During the MFA talk, he mentioned that he is happiest when he is working, and making work that is impactful not because of some formula (what’s obvious), but something less tangible.
other projects and collaborations
Besides his work for his own line, he has also designed costumes for the ballet and the theater, and of course the cabaret, and continues to do so to this day. He has worked with performers Twyla Tharp and Eartha Kitt - in fact in the "Unzipped" documentary, there is a wonderful scene where he is meeting with Eartha and seems just enthralled by her energy and so excited to be designing for her.
He was one of the fist designers to collaborate with mass retailers, with his immensely successful line for Target. At the time he was also selling his very high end line at Bergdorf's and he mentioned at the MFA talk that he was just so pleased when Betty Halbreich, a legendary personal shopper at Bergdorffs, would tell her customers to buy the dresses at Barneys, and then to go look for the tights and other pieces at Target. He is a big fan of democratic style and seems very happy to be able to dress all women fashionably, not only those with deep pockets. He currently has a thriving QVC business and also one with Dillards. During the Q&A part of the presentation, one of the audience members stood up and spoke about how the things he made for QVC really made a difference in her life. When she was recovering from cancer and needed to find some new affordable clothes, but not really able to go out shopping, she relied on this resource and it brought her some happiness at a tough time. He was so obviously touched by this, and the audience responded with applause.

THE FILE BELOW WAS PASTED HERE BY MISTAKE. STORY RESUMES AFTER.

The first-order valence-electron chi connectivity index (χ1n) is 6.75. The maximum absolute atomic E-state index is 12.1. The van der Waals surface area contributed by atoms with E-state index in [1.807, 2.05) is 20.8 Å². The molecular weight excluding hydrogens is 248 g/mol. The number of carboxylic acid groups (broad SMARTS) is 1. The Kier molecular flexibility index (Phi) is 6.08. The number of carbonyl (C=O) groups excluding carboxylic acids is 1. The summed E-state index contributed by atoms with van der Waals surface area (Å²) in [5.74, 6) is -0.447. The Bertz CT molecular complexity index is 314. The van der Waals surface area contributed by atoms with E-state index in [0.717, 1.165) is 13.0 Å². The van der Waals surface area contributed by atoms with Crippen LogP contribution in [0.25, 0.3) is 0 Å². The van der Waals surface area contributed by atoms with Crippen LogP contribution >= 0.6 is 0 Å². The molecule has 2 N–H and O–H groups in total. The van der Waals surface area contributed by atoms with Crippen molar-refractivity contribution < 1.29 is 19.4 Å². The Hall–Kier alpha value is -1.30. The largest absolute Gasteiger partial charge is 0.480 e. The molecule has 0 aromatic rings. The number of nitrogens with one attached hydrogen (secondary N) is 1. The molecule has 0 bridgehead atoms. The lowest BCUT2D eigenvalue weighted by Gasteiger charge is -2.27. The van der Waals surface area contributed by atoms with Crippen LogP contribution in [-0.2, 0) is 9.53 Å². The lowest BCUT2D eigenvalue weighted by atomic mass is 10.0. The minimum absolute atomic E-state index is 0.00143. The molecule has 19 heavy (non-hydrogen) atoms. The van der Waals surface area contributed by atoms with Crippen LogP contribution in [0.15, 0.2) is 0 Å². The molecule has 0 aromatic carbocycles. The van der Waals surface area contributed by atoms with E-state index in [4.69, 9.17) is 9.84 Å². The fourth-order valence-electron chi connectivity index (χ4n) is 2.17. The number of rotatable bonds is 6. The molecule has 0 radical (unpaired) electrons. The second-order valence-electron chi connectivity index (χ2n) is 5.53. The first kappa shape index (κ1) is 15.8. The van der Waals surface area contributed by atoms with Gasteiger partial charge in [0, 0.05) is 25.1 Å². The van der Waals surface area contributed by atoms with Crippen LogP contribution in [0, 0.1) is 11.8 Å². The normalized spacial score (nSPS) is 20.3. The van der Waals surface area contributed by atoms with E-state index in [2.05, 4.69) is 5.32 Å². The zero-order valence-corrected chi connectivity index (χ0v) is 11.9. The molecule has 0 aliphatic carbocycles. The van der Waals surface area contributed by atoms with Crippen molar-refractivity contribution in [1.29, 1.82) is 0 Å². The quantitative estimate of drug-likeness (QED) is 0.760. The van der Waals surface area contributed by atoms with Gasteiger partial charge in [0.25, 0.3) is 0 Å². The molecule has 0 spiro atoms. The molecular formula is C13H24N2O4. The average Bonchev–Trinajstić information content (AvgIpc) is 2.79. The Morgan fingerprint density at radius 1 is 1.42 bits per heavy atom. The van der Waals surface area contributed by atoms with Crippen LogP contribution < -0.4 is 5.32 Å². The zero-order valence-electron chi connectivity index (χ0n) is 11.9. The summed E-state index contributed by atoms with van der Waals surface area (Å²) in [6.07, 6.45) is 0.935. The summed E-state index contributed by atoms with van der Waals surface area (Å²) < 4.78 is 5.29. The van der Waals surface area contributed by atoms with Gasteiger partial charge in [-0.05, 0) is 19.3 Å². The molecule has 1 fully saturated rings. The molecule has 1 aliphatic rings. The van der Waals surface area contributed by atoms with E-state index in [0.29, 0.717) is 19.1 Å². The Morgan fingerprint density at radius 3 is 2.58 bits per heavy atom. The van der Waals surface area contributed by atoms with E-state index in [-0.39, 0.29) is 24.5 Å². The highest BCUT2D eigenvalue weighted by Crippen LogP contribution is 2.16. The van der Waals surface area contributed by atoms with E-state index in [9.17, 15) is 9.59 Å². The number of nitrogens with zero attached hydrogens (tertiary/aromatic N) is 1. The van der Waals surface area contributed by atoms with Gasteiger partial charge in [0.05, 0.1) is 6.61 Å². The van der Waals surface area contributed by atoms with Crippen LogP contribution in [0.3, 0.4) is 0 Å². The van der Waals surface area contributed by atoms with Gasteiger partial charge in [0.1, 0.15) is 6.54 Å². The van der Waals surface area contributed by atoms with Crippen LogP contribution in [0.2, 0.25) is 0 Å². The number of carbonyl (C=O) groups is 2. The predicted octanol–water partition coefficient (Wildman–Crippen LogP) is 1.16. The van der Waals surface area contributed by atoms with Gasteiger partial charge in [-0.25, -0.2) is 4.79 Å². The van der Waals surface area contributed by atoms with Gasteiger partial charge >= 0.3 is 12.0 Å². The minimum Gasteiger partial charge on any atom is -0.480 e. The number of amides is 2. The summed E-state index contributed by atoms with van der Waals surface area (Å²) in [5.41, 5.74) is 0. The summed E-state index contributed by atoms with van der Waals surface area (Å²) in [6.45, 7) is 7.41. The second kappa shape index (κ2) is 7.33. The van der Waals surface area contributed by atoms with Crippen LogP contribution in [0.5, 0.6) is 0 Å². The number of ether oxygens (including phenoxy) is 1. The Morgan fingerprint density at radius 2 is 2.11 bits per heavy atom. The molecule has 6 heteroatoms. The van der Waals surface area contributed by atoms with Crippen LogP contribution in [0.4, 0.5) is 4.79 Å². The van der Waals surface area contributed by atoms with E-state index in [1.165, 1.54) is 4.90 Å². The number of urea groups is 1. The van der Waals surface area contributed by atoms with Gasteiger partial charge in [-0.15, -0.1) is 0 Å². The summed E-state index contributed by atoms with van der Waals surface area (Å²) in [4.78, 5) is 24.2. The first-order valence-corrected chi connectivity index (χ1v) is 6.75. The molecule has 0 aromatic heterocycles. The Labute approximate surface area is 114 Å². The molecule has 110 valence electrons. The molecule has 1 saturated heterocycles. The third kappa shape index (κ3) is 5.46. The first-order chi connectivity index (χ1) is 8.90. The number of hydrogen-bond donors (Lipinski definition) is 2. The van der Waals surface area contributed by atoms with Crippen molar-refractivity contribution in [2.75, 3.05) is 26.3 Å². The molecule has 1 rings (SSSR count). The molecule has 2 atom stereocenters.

Last year the Jewish Museum in New York had a retrospective of his life's work, “Isaac Mizrahi: An Unruly History”. He confessed to Vogue that it was a very emotional event for him to revisit all these works from the span of his career. Other projects he is currently working on are a memoir, and now considering several options in TV, movies, and entertainment. He has been a judge on Project Runway for many seasons now. He mentioned that Boston fans must not miss his cabaret, “Does This Song Make Me Look Fat?”, at City Winery in Boston on January 11th.
some images from his 2016 retrospective exhibit last year at the Jewish Museum
At the end of an insightful and entertaining evening, Mizrahi left us with this parting thought, which could effectively sum up his entire career: “If you want to do things, you should do them, and don’t let anybody stop you” ... words to live by.